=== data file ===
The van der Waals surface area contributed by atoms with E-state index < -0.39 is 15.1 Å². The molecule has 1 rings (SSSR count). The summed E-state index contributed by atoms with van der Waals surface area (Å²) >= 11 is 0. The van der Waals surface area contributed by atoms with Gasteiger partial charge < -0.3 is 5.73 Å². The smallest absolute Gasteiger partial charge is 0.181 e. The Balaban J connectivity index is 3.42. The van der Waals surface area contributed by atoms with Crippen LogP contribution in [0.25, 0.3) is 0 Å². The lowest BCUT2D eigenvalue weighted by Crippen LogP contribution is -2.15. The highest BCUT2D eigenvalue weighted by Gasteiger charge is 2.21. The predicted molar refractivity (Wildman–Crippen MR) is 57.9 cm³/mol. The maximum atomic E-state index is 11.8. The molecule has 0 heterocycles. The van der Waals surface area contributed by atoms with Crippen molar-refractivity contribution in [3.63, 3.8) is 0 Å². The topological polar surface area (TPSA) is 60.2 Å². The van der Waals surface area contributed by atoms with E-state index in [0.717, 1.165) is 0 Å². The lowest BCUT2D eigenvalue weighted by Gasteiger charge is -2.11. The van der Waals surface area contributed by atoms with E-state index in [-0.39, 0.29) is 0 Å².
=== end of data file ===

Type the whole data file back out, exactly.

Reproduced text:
The van der Waals surface area contributed by atoms with E-state index < -0.39 is 15.1 Å². The molecule has 1 rings (SSSR count). The summed E-state index contributed by atoms with van der Waals surface area (Å²) >= 11 is 0. The van der Waals surface area contributed by atoms with Gasteiger partial charge < -0.3 is 5.73 Å². The smallest absolute Gasteiger partial charge is 0.181 e. The Balaban J connectivity index is 3.42. The van der Waals surface area contributed by atoms with Crippen LogP contribution in [0.25, 0.3) is 0 Å². The lowest BCUT2D eigenvalue weighted by Crippen LogP contribution is -2.15. The highest BCUT2D eigenvalue weighted by Gasteiger charge is 2.21. The predicted molar refractivity (Wildman–Crippen MR) is 57.9 cm³/mol. The maximum atomic E-state index is 11.8. The molecule has 0 heterocycles. The van der Waals surface area contributed by atoms with Crippen molar-refractivity contribution in [3.63, 3.8) is 0 Å². The topological polar surface area (TPSA) is 60.2 Å². The van der Waals surface area contributed by atoms with E-state index in [0.717, 1.165) is 0 Å². The lowest BCUT2D eigenvalue weighted by Gasteiger charge is -2.11. The van der Waals surface area contributed by atoms with E-state index in [-0.39, 0.29) is 0 Å².